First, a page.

SCOTUS: You Can Be Guilty of Housing Discrimination Even If You Don’t Know It



The Obamacare decision yesterday drowned out a dangerous ruling that will institutionalize “disparate impact’ in housing and will make liable innocent people who unintentionally appear to discriminate.

The three rulings, the two yesterday and the ruling today all came about because the Supreme Court has taken on the role of judicial activists. They are writing law from the bench.

In a 5-4 Supreme Court ruling issued Thursday, in the case of the Texas Department of Housing and Community Affairs v. Inclusive Communities Project, SCOTUS determined that anyone can be held liable for housing discrimination whether or not anyone in the organization intended to discriminate.

Fairness has gone over the line and there is nothing fair about this decision.

Justice Kennedy sided with the left court and said that you could be liable because you might have been influenced by “unconscionable prejudice” or “stereotyping” when you lent money or rented apartments or carried on appraisal or brokerage or planning functions.

Doesn’t it sound a little like the Thought Police?

The FHA is being expanded beyond what Congress intended and as Justice Thomas put it, it is a ‘nod to federalism.’ The FHA can now authorize disparate-impact claims which is beyond what Congress ever intended them to do.

The Court in essence institutionalized the principle of “disparate impact.” It appears that outcome – effect – not intent is the guiding principle.

Justice Thomas said, “We should not automatically presume that any institution with a neutral practice that happens to produce a racial disparity is guilty of discrimination until proved innocent.”

But that is what they did.

“‘In the dissenting opinion, Justice Thomas wrote that “Treating someone ‘less favorably than others because of a protected trait’, is ‘the most easily understood type of discrimination’…Indeed, this classic form of discrimination—called disparate treatment—is the only one prohibited by the Constitution itself.'”

The original housing act had nothing to do with disparate impact. It only banned decisions provably made because of race.

The lawyers will love this new enormous liability. It puts landlords, builders and others in danger of being sued without any evidence of discrimination.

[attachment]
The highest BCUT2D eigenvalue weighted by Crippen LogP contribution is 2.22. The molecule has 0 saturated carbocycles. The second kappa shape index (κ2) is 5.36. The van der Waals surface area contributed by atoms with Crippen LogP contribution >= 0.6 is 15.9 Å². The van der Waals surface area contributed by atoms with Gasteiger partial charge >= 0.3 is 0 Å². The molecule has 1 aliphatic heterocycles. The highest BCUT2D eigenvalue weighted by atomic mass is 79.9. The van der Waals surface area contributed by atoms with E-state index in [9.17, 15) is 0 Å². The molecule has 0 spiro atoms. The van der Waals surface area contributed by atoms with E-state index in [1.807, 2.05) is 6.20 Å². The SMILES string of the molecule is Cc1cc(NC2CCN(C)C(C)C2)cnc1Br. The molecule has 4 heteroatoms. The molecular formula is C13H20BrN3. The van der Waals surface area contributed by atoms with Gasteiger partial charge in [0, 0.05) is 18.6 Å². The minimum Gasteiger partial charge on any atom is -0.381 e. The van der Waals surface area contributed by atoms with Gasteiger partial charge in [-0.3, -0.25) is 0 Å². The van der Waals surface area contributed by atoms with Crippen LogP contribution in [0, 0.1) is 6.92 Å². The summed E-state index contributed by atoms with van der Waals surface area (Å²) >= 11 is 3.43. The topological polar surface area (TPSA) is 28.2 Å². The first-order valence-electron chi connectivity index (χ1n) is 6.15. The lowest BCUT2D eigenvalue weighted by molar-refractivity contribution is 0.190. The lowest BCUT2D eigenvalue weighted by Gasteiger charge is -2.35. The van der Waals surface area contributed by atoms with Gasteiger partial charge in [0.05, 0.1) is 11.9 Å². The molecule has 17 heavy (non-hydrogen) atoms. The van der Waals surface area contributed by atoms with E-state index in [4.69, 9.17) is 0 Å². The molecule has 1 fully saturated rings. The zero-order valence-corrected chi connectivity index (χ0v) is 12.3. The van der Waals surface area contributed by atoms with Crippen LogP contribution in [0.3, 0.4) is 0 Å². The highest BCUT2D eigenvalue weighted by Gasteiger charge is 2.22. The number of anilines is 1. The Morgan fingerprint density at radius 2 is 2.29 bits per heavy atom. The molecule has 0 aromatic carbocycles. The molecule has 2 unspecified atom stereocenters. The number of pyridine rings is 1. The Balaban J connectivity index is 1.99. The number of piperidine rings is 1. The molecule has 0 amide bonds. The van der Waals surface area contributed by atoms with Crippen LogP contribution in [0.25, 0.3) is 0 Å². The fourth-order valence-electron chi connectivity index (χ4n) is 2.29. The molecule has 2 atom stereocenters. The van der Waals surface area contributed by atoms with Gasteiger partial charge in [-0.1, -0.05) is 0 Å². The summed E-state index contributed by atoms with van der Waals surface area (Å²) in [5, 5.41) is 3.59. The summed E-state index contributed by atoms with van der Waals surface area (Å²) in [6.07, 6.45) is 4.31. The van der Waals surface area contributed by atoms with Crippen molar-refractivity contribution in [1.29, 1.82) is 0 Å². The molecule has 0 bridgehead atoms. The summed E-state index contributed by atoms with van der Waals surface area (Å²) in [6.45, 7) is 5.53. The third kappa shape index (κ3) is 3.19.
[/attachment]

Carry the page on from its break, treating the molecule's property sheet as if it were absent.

This works well with our fundamental transformation into a Big Government apparatus where even our living arrangements will be organized by the government.

Disparate impact is a social justice concept. In United States anti-discrimination law, the theory of disparate impact holds that practices in employment, housing, or other areas may be considered discriminatory and illegal if they have a disproportionate “adverse impact” on persons in a protected class.

The federal government’s new housing rule will use grant money to push for affordable housing in affluent areas while also using tax money to upgrade poorer areas that are suffering from crime and gangs.

The administration’s housing rule has the laudable goal of ending housing segregation for races, the poor and other protected classes, but they get there by fiat and redistribution.

The fear is that the federal government will force an unnatural housing situation throughout the country by withholding federal funds, new zoning laws, lawsuits and accusations of racism.

The government is actively engaged in social engineering, something they have done before. In the middle of the last century, they passed ‘separate but equal’ laws which ended up causing segregation in areas where there had been integration.

The Supreme Court, for their part, has become a vehicle for the Big Government agenda.


Texas Department of Housing and Community Affairs v. Inclusive Communities Project

Cartoon via Antonio Branco at Net Right Daily